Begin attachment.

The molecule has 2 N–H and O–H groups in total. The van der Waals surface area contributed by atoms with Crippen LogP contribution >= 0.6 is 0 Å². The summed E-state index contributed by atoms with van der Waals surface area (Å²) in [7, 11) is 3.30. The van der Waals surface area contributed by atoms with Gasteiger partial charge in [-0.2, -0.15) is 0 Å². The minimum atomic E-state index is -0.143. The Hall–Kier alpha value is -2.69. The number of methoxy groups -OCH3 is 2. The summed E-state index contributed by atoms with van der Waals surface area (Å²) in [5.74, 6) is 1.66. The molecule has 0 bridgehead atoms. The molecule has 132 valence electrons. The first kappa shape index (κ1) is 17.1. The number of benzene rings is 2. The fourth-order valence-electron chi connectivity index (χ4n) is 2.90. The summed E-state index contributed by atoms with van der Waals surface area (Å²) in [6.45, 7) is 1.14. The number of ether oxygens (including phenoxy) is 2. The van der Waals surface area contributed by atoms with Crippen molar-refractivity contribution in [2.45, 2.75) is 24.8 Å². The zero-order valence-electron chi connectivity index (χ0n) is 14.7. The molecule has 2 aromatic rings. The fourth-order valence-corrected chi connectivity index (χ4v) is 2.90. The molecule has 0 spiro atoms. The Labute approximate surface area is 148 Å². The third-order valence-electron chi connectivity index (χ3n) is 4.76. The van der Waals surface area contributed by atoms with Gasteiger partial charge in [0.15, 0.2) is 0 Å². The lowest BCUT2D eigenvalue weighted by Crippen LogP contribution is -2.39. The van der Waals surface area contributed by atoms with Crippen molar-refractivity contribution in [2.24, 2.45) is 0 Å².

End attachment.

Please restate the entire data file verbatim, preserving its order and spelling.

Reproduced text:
The molecule has 2 N–H and O–H groups in total. The van der Waals surface area contributed by atoms with Crippen LogP contribution >= 0.6 is 0 Å². The summed E-state index contributed by atoms with van der Waals surface area (Å²) in [7, 11) is 3.30. The van der Waals surface area contributed by atoms with Gasteiger partial charge in [-0.2, -0.15) is 0 Å². The minimum atomic E-state index is -0.143. The Hall–Kier alpha value is -2.69. The number of methoxy groups -OCH3 is 2. The summed E-state index contributed by atoms with van der Waals surface area (Å²) in [5.74, 6) is 1.66. The molecule has 0 bridgehead atoms. The molecule has 132 valence electrons. The first kappa shape index (κ1) is 17.1. The number of benzene rings is 2. The fourth-order valence-electron chi connectivity index (χ4n) is 2.90. The summed E-state index contributed by atoms with van der Waals surface area (Å²) in [6.45, 7) is 1.14. The number of ether oxygens (including phenoxy) is 2. The van der Waals surface area contributed by atoms with Crippen molar-refractivity contribution in [2.45, 2.75) is 24.8 Å². The zero-order valence-electron chi connectivity index (χ0n) is 14.7. The molecule has 2 aromatic rings. The fourth-order valence-corrected chi connectivity index (χ4v) is 2.90. The molecule has 0 spiro atoms. The Labute approximate surface area is 148 Å². The third-order valence-electron chi connectivity index (χ3n) is 4.76. The van der Waals surface area contributed by atoms with Gasteiger partial charge in [0.15, 0.2) is 0 Å². The lowest BCUT2D eigenvalue weighted by Crippen LogP contribution is -2.39. The van der Waals surface area contributed by atoms with Crippen molar-refractivity contribution in [2.24, 2.45) is 0 Å².